When I realize it's not a pepper, I stop chewing. Blaire sits across from me, her pancake makeup thick on her cheek. I bet I could pull it all off with one tug at the corner. She discusses video sex with the boy she's come to visit in Manhattan.
"He screen-captures me,"she says. "Then zooms in on Photoshop and does special effects. Like lasers coming out of certain places. Then he'll send me an email: please refer to the attachment."
Blaire is the little sister of a friend I had long ago, a friend in Colorado with whom I speak intimately on the telephone. Blaire is visiting the city for the first time in her eighteen years of life. Though she's game enough to strip for an anonymous internet boyfriend, she's unprepared to fill her own weekend. That's why she's having lunch with me, a thirty-year-old frump, celibate now for years.
"Is that any good?"Blaire asks.
"Certainly,"I say, through the non-pepper. With the word, my tooth pierces the bulb and my mouth fills with a rusty, sour taste. I raise a napkin to my lips. I don't want to cause an event, so I shunt the thing across my tongue and take the stem. Blocking the operation with the napkin, I pull the item out of my mouth. The texture is uneven: mostly fuzzy, then crisp. I lay the non-pepper behind my salad bowl, blocked from Blaire.
"Do you like salad?"Blaire asks.
"Sure,"I say. "I dream about it. Endless fields of mixed greens. Downpours of zesty Italian."
"I dream about Nathaniel. We're into role-playing, World of Warcraft mostly. Dark lords. When we play before bed my mind goes hyper."
"It's the same with the salad. I'm not going to get to sleep tonight after this lunch.”
I finger the non-pepper but can't get a read through the dressing.
"Have you ever looked for a third?"Blaire asks, her pale lips rimmed with hamburger juice. "We've had all these interviews but no one's right.”
"You're getting a job?"I eat a carrot to cover the lingering taste. "No, a third party. In bed."
"You mean polyamory?”
"Yeah, that. We just want a fun night, and it has to be so, like, complicated."
Blaire won't stop looking at me. If she looked away I could dissect the false pepper and decide what's itching my tongue.
"One of the candidates told us he has crabs. And he didn't feel like treating it. We told him it was a requirement and he said no. He says he doesn't mind them. It tickles or something. We told him, please treat it and we'll accept you. Then he stormed out. It was, like, mental.”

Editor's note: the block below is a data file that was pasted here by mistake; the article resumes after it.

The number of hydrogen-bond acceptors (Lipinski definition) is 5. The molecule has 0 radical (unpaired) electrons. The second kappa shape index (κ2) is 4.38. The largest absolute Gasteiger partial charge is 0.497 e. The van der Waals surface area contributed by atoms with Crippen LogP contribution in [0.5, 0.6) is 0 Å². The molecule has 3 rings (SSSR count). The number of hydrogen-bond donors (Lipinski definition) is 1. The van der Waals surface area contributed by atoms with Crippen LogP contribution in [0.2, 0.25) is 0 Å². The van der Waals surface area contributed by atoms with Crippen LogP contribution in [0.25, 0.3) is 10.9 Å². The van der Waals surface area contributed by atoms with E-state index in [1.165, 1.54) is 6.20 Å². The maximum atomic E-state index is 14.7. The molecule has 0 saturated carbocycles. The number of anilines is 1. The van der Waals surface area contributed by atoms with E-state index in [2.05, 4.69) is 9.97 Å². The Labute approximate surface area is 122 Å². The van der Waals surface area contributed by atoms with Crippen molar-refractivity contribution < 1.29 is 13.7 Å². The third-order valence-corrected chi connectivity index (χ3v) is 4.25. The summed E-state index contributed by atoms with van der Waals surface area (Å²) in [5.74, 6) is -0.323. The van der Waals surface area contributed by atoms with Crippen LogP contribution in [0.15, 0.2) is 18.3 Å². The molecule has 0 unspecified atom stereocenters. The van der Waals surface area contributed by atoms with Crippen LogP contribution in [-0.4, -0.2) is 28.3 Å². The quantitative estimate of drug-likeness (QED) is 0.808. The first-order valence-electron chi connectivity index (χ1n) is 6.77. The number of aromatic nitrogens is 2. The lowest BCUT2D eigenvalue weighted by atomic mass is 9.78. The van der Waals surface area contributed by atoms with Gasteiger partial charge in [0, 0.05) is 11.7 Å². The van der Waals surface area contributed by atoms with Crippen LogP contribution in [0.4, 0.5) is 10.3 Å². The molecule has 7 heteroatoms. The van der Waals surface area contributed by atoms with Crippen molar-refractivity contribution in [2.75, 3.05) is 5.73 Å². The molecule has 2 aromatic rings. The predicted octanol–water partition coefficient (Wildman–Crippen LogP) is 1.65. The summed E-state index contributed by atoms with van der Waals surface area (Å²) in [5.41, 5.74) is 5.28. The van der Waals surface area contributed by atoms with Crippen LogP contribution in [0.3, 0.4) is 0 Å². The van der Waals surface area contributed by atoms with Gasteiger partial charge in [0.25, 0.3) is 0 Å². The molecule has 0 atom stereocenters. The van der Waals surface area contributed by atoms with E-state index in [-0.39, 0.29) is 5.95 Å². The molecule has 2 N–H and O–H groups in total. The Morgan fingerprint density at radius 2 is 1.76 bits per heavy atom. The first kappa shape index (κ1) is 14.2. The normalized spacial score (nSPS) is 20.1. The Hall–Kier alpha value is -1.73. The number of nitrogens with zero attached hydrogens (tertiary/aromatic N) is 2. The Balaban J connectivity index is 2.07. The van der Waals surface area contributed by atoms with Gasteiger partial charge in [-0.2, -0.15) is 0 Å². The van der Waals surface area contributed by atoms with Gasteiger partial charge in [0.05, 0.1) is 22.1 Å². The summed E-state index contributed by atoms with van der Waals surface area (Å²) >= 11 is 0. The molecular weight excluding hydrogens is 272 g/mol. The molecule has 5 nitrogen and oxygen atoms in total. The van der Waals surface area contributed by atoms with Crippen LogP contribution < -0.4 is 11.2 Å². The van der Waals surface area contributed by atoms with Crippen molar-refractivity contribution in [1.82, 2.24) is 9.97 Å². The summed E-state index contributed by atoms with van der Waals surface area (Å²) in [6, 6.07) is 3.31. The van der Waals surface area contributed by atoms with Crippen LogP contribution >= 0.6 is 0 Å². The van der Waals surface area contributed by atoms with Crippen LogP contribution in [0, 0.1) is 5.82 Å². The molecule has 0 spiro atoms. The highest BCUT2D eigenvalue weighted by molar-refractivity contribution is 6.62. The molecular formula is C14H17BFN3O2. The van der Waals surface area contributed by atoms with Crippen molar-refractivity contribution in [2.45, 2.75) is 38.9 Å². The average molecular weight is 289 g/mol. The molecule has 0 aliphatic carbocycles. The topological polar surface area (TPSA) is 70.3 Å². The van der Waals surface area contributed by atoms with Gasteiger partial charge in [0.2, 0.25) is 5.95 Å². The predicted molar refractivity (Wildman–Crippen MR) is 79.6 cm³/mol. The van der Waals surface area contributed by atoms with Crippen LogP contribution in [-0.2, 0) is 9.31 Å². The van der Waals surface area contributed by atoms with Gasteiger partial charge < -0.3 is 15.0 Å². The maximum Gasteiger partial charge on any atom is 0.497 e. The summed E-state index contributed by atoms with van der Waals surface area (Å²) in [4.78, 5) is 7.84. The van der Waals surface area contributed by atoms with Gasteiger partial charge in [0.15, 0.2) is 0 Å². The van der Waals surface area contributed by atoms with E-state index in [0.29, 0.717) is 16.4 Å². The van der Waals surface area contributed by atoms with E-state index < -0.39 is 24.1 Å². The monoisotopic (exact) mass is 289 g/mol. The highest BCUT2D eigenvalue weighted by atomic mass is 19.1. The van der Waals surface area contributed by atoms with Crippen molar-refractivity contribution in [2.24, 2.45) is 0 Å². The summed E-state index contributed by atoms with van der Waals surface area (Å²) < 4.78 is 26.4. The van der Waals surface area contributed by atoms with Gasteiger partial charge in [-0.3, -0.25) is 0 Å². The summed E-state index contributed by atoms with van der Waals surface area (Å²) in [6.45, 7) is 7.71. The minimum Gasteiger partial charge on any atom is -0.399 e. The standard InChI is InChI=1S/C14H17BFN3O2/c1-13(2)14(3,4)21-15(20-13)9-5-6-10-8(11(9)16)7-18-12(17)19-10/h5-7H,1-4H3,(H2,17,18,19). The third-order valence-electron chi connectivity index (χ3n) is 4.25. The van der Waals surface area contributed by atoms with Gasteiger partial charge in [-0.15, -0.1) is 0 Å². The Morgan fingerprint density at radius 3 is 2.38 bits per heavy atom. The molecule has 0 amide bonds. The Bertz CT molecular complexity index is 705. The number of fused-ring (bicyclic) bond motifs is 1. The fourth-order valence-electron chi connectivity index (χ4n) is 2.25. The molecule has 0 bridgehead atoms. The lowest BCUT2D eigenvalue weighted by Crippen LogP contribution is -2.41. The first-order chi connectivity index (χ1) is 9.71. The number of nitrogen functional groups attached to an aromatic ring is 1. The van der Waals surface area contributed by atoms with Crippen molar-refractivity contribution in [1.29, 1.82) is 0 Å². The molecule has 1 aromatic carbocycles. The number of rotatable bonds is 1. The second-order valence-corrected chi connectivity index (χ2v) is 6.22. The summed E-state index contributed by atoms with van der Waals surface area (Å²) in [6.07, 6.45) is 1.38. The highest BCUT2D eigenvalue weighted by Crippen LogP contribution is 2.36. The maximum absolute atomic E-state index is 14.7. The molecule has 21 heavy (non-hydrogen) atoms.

Blaire accepts duck livers from the waiter. I think I'll have a moment to poke the non-pepper but she doesn't take her eyes off me.
"Another person, a girl,"she says, a blue-bellied tongue slipping out with the word. "Was super hot, but she only wanted Nathaniel. She didn't want anything to do with me, sex-wise, and that was totally a deal breaker. Cause I really want to sleep with a girl. That's like, half the point.”
Blaire pops pieces of meat into her cheek. Her waist twitches, snakelike in a tubular jersey. "Have you ever slept with a girl?"
"Not that I recall."
"Listen, this is the thing. It's probably obvious but we wanted to ask you. This would have been an interview but Nathaniel's at work. What do you think?”
I reflect on the last time I had sex. An online date with a man whose features were much larger in sum than they were in the piecemeal photos he pushed through my firewall.
"We'll make it easy,"Blaire says. "I know you're in a dry spot.”
It's an understatement, but I'm angry my friend in Colorado hasn't kept my confidence. Is this some form of kindness sent through the bodies of two naked eighteen year olds, kneading my breasts and grinning?
I look at Blaire coldly, so she'll turn away. She does, and I snatch my fork and scrape at the dressing. I uncover a soft field of fur, and then, turning the body, a patch of red porridge where I bit down. I dip my napkin in the water glass to use for a sponge. The dressing dissolves, and I find the mouse's face. Crumbs of yellow teeth curling into a smile, delighted to be found out.
is the recipient of a Pushcart Prize and fellowships from the MacDowell Colony, the Astraea Foundation and Harvard University. Her fiction has appeared in Narrative Magazine, New Letters, The New Orleans Review and elsewhere. She lives in Madison, Wisconsin where she is pursuing an MFA. She currently teaches at the University of Wisconsin and at Oakhill Correctional Institution.